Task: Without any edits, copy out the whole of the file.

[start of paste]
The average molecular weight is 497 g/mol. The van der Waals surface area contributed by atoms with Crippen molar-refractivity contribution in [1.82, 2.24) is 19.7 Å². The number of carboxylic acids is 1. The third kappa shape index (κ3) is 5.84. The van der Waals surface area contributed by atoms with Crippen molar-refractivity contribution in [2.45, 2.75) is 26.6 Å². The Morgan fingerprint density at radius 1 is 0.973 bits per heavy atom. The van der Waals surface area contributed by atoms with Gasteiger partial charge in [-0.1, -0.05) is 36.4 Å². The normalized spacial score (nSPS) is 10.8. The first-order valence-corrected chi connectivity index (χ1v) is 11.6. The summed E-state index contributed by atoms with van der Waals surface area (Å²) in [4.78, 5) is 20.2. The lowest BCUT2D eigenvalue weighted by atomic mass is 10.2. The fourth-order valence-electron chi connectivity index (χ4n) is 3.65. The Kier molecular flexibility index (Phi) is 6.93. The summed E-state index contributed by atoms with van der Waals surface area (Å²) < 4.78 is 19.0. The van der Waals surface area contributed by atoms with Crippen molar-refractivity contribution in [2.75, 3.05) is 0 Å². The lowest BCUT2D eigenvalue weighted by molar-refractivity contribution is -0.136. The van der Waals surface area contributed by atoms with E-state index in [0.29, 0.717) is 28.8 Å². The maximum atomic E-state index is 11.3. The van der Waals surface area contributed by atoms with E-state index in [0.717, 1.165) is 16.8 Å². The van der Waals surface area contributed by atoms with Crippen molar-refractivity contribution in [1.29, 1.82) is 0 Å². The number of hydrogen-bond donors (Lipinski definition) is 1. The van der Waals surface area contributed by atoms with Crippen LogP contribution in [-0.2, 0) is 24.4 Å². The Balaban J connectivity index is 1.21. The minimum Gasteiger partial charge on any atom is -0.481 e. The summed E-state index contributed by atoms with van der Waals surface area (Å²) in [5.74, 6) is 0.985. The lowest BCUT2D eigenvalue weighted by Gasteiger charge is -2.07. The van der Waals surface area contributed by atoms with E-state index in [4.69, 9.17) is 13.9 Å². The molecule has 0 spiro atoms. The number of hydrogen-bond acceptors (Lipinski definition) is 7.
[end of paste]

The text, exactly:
The average molecular weight is 497 g/mol. The van der Waals surface area contributed by atoms with Crippen molar-refractivity contribution in [1.82, 2.24) is 19.7 Å². The number of carboxylic acids is 1. The third kappa shape index (κ3) is 5.84. The van der Waals surface area contributed by atoms with Crippen molar-refractivity contribution in [2.45, 2.75) is 26.6 Å². The Morgan fingerprint density at radius 1 is 0.973 bits per heavy atom. The van der Waals surface area contributed by atoms with Gasteiger partial charge in [-0.1, -0.05) is 36.4 Å². The normalized spacial score (nSPS) is 10.8. The first-order valence-corrected chi connectivity index (χ1v) is 11.6. The summed E-state index contributed by atoms with van der Waals surface area (Å²) in [4.78, 5) is 20.2. The lowest BCUT2D eigenvalue weighted by atomic mass is 10.2. The fourth-order valence-electron chi connectivity index (χ4n) is 3.65. The Kier molecular flexibility index (Phi) is 6.93. The summed E-state index contributed by atoms with van der Waals surface area (Å²) < 4.78 is 19.0. The van der Waals surface area contributed by atoms with Crippen molar-refractivity contribution in [2.75, 3.05) is 0 Å². The lowest BCUT2D eigenvalue weighted by molar-refractivity contribution is -0.136. The van der Waals surface area contributed by atoms with E-state index in [0.29, 0.717) is 28.8 Å². The maximum atomic E-state index is 11.3. The van der Waals surface area contributed by atoms with E-state index in [0.717, 1.165) is 16.8 Å². The van der Waals surface area contributed by atoms with Crippen molar-refractivity contribution in [1.29, 1.82) is 0 Å². The number of hydrogen-bond donors (Lipinski definition) is 1. The van der Waals surface area contributed by atoms with Crippen LogP contribution in [-0.2, 0) is 24.4 Å². The Balaban J connectivity index is 1.21. The minimum Gasteiger partial charge on any atom is -0.481 e. The summed E-state index contributed by atoms with van der Waals surface area (Å²) in [5.74, 6) is 0.985. The lowest BCUT2D eigenvalue weighted by Gasteiger charge is -2.07. The van der Waals surface area contributed by atoms with E-state index in [4.69, 9.17) is 13.9 Å². The molecule has 0 spiro atoms. The number of hydrogen-bond acceptors (Lipinski definition) is 7.